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1969 TUESDAY AUGUST 1; Miners' holidays begins, rats invade home, bingo has to wait for church services, dog fears and more made the headlines 48 years ago this week...

From the Valleys the pilgrims seek the sun THEY travel just a short distance from the slag heaps and huddled terraced homes to the sun, sand and sea.

They come in droves by train, double-deck bus and crowded car...

It is the miner's pilgrimage to the coast.

Every year, as regular as the seasons themselves, South Wales Miners say goodbye to the pithead baths and head for Porthcawl, Barry, Aberavon and Tenby.

For a fortnight the coal dust in their boots is replaced by sand. They can be seen swilling beer at noon and sweating on the beach after closing time. Wives fret as daughters strip for that "Continental tan," as one red-skinned girl aged 18, described it.

Sons swim out into the Bristol Channel, while Mam and Dad are content to paddle in the shallows.

The annual trip to the sea is as much a part of their way of life as chapels and arguing about Sunday drinking.

"We come because we always have, said a face worker from the Deep Duffryn pit between kicking a beach ball to his offspring.

"I've come to Porthcawl ever since I can remember. Years ago everyone in the street came, now some go to Spain.

"I don't know why they want to go so far - we enjoy ourselves just as much here," he said.

Stones at bedside to throw at rats A MERTHYR man living in a house due for demolition, claims his home has been over-run by rats since the council started work on a site nearby for a road improvement scheme.

Mr Rufus Lewis, of Tramroadside North, said the council had promised to rehouse him more than six years ago.

"Since the work started nearby, a sewer has been disturbed and the rats come into the house," he said.

"They jump on my bed and play all night. I keep stones and a pair of old boots by my bed to throw at them and I get only two or three hours sleep a night."

Bingo can start - when church services are over BEFORE people can start playing bingo in a Cardiff cinema on a Sunday night, services have to be over at a Methodist church in the area, stipulated the Secretary of State for Wales, Mr George Thomas - himself a Methodist lay preacher.

Mr Thomas made the order after making a change in a Welsh Office inspector's report of a planning appeal.

In approving the report, Mr Thomas ruled the club should not be open for bingo before 8pm on Sundays.

Mr Thomas said in February that he was not satisfied the report was proper on the evidence before him because the possible effect bingo sessions on Penarth Road Methodist Church had not been considered.

Frightened women skirt street of 'terror' dogs PEOPLE living on a Cardiff housing estate complained today that roaming dogs have bitten children, knocked old people to the ground and fouled the pavements.

Some women on the estate at Ely said they were so afraid of the dogs that they no longer walk down certain streets.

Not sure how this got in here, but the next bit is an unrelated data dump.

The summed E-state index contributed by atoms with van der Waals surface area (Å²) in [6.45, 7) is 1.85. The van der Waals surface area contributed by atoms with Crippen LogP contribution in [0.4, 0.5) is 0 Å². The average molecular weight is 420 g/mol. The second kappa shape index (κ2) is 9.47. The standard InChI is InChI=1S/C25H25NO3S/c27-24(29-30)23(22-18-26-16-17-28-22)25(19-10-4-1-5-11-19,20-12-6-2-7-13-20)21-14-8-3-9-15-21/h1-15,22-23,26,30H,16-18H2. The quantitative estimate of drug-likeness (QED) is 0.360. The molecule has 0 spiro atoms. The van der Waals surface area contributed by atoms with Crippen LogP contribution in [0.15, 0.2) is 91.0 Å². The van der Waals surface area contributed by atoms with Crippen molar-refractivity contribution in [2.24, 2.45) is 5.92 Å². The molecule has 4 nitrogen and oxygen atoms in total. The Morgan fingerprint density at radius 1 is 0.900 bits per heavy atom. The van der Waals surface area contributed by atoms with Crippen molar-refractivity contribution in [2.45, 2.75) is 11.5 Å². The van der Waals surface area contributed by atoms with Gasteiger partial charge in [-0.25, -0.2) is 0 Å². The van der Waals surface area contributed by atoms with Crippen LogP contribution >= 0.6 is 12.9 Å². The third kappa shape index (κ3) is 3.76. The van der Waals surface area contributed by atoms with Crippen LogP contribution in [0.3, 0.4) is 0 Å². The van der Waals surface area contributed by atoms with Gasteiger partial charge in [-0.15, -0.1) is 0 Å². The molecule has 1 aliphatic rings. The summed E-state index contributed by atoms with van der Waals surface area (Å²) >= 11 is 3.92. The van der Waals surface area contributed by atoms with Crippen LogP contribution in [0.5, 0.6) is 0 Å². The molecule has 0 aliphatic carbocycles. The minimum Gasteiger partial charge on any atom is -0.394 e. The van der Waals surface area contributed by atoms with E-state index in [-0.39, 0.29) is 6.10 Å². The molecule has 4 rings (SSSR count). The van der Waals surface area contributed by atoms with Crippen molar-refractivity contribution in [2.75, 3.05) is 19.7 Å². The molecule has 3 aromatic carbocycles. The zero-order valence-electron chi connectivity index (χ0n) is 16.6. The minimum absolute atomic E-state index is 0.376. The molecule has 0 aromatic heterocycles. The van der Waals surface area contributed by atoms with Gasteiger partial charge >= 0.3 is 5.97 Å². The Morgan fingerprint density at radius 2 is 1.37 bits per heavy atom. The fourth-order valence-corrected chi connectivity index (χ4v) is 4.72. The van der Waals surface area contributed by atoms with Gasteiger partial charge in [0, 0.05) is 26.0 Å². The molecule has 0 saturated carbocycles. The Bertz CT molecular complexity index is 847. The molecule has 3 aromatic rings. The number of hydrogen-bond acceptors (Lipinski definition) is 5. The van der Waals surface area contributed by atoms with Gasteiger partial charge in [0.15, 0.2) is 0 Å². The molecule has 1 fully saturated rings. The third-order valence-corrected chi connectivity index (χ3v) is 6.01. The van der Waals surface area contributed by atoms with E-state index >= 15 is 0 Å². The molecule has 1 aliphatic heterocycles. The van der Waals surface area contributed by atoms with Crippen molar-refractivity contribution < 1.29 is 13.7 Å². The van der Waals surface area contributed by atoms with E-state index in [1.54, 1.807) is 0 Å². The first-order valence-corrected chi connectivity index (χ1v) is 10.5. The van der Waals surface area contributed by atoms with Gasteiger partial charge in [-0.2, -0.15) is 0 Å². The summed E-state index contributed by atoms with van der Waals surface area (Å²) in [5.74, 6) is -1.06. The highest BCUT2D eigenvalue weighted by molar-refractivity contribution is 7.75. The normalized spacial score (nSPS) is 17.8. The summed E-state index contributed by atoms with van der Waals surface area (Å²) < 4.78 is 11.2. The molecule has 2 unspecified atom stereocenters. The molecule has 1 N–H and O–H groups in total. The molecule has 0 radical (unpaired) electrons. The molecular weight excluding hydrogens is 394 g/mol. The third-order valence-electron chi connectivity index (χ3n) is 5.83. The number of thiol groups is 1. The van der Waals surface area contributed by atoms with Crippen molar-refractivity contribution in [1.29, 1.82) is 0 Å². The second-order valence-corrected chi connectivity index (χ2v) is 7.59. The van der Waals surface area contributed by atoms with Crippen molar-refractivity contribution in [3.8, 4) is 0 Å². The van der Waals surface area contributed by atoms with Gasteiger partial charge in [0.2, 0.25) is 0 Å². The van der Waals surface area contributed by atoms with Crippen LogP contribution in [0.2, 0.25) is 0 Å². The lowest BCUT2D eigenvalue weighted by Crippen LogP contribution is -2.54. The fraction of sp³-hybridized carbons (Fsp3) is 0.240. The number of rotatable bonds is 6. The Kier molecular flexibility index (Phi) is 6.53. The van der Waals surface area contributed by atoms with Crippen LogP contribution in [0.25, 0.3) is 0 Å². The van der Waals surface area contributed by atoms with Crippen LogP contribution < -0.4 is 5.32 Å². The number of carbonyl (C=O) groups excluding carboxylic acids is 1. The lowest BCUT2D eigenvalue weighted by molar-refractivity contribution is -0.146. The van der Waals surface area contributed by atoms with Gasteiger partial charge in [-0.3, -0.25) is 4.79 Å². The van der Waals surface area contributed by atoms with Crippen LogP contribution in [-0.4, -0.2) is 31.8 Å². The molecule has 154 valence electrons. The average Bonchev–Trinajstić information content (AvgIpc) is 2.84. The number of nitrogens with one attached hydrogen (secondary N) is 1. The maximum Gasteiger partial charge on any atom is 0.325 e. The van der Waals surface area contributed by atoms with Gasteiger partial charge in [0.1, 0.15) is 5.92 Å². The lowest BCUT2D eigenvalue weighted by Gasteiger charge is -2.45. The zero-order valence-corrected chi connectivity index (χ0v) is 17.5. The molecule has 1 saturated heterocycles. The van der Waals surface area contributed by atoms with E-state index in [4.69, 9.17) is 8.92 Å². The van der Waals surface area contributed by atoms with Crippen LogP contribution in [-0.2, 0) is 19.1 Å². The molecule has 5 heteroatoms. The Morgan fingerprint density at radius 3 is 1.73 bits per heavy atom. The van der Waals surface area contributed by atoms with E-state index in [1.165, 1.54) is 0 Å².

Mrs Beryl Baker, of Caerwent Road, said: "My daughter Cheryl, aged three, used to go shopping with my mother in the afternoon, until one day a rather wild-looking dog bit her hand for no apparent reason.

"She had to receive medical treatment and now she no longer wants to go near the shops."

Two women from Deere Road, Mrs Gladys Husson and Mrs Julia Sutton say they no longer take the shortest route to the shops - because they have to make a detour around the streets where they know they will not be pestered by dogs.

Mr C Jones, of Deere Road said both he and his wife had been bitten.

"Now my wife refuses to leave the house," he added.

A police spokesman said: "We have dealt with a number of complaints in the area and in one or two cases the animal concerned has been put to sleep."

Enthusiasts plan to recover tailplane SIX members of a South Wales aircraft preservation society will set out on a gruelling hike in the Brecon Beacons on Sunday - in the cause of historical research.

The men, members of the South Wales Historical Aircraft Preservation Society, will manhandle a 12ft-by-5ft section of a Wellington bomber over more than two miles of rough country to the nearest road.

Later the piece of aircraft, a tailplane from a bomber that crashed on the mountain during World War II, will go on show at RAF St Athan.

The secretary of the society, Mr Mal Sketchley, of Llantwit Major said: "We understand the plane crashed in the Beacons about 10 miles north-east of Merthyr in 1943 and that the Canadian crew of seven died in the accident.

Medical students fined for prank TWO medical students who for a "prank" removed wheel trims and discs from their former landlord's car were seen in the act by a schoolgirl, who took their registration.

"It was just a stupid prank that went wrong," John Jones, of Neville Street, told magistrates.

The court fined Jones and fellow Welsh National School of Medicine student Ian Michael Stokes, each PS10.

Archive information courtesy of Central Library, Mill Lane, Cardiff, CF10 1FL. Call 029 2038 2116, email: or visit Opening hours: Monday to Wednesday, 9am to 6pm; Thursday, 9am to 7pm; Friday, 9am to 6pm; Saturday, 9am to 5.30pm.


Three boys paddle across the old Cardiff West Dock on their homemade raft in August 1969
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Title Annotation:Features
Publication:South Wales Echo (Cardiff, Wales)
Geographic Code:4EUUK
Date:Aug 1, 2017
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